Health authorities in Britain have officially licensed an e-cigarette product to be sold as a medication to help smokers quit traditional cigarettes, meaning a vaping device can now be legally prescribed by doctors through the UK's state-funded National Health Service.

The product in question, e-Voke by British American Tobacco, is the first vaping device to secure such a licence, which was granted at the end of last year, according to a report by Kate Kelland at Reuters.

While the green light could be seen as controversial – especially since one of the world's biggest tobacco brands is now the manufacturer of a licensed quitting medicine – the UK's Medicines and Healthcare Products Regulatory Agency (MHRA) says the decision to regulate e-cigarettes more closely is in the interests of people who may use such products to quit smoking.

"We want to ensure licensed nicotine-containing products – including e-cigarettes – which make medicinal claims are available and meet appropriate standards of safety, quality and efficacy to help reduce the harms from smoking," the MHRA said in a statement on Monday.

Despite the licensing, many in the health community remain concerned about the potential risks of vaping, which is still a relatively new habit, the long-term effects of which have yet to be fully investigated by scientists.

Recent results of numerous studies on the effects of e-cigarette use warrant close and continued monitoring – particularly of the types of chemicals used by certain brands - with researchers last year discovering that e-cigarette vapour damages the immune systems of mice and that many vaping flavourings contain chemicals linked to the 'popcorn lung' disease.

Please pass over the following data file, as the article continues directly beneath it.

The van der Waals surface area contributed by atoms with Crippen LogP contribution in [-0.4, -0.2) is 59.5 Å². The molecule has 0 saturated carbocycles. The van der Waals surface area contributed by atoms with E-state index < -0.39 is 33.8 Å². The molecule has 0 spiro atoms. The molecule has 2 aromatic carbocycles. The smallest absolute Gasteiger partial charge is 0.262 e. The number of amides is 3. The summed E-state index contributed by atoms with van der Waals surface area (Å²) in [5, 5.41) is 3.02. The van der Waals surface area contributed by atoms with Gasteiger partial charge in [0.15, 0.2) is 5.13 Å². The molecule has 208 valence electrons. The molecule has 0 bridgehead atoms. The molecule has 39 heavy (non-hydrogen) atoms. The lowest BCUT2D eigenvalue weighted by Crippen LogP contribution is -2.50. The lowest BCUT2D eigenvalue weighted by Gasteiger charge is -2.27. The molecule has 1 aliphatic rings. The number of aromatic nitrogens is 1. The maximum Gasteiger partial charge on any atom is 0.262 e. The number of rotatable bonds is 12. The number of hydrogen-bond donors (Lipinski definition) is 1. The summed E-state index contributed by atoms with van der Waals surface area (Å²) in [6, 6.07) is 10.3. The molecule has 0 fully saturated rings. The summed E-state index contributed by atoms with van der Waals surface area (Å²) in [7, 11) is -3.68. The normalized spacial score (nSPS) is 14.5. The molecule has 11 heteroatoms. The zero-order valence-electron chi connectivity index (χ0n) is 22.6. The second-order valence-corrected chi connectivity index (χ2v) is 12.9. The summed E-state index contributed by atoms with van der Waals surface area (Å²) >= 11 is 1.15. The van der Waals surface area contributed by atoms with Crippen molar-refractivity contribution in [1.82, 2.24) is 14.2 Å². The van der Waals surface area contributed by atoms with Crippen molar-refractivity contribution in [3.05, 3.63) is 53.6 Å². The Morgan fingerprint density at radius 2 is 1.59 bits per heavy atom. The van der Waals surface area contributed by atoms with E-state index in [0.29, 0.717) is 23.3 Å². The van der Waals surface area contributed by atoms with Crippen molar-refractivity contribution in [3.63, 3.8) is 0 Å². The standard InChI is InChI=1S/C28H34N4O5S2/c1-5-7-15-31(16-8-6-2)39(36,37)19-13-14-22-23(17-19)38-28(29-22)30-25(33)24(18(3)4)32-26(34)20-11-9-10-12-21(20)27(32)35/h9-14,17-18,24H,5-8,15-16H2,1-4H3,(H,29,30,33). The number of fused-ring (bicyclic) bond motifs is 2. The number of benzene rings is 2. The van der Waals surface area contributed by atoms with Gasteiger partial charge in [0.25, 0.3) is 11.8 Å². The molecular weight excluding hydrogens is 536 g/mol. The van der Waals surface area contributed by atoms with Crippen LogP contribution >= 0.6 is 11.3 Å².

But nonetheless, the view in many quarters remains that e-cigarette usage is still a safer alternative to people smoking tobacco-based cigarettes, which cause nearly 6 million deaths per year according to the US Centres for Disease Control and Prevention.

A government report issued by Public Health England last year concluded that e-cigarettes are 95 percent less harmful to people's health than normal cigarettes, and could be used to help most smokers quit tobacco altogether, although "[c]ontinued vigilance and research in this area are needed".

British Prime Minister David Cameron made headlines late last year when he himself endorsed e-cigarettes as a quitting aid, and admitted his own personal struggle with cigarettes.

"Certainly as somebody who has been through this battle a number of times, eventually relatively successfully, lots of people find different ways of doing it and certainly for some people e-cigarettes are successful," he said, as reported by Laura Hughes at The Telegraph. "So I think we should be making clear that this is a very legitimate path for many people to improve their health and the health of the nation."

And that legitimate path is expected to become more populated, in the UK at least, where e-Voke is unlikely to remain the only medicinal vaping brand on the market. According to Kelland at Reuters, the MHRA said it would "continue to encourage companies to voluntarily submit medicines licence applications for e-cigarettes and other nicotine containing products as medicines", meaning we may well see more vaping products licensed as medicines in the near future.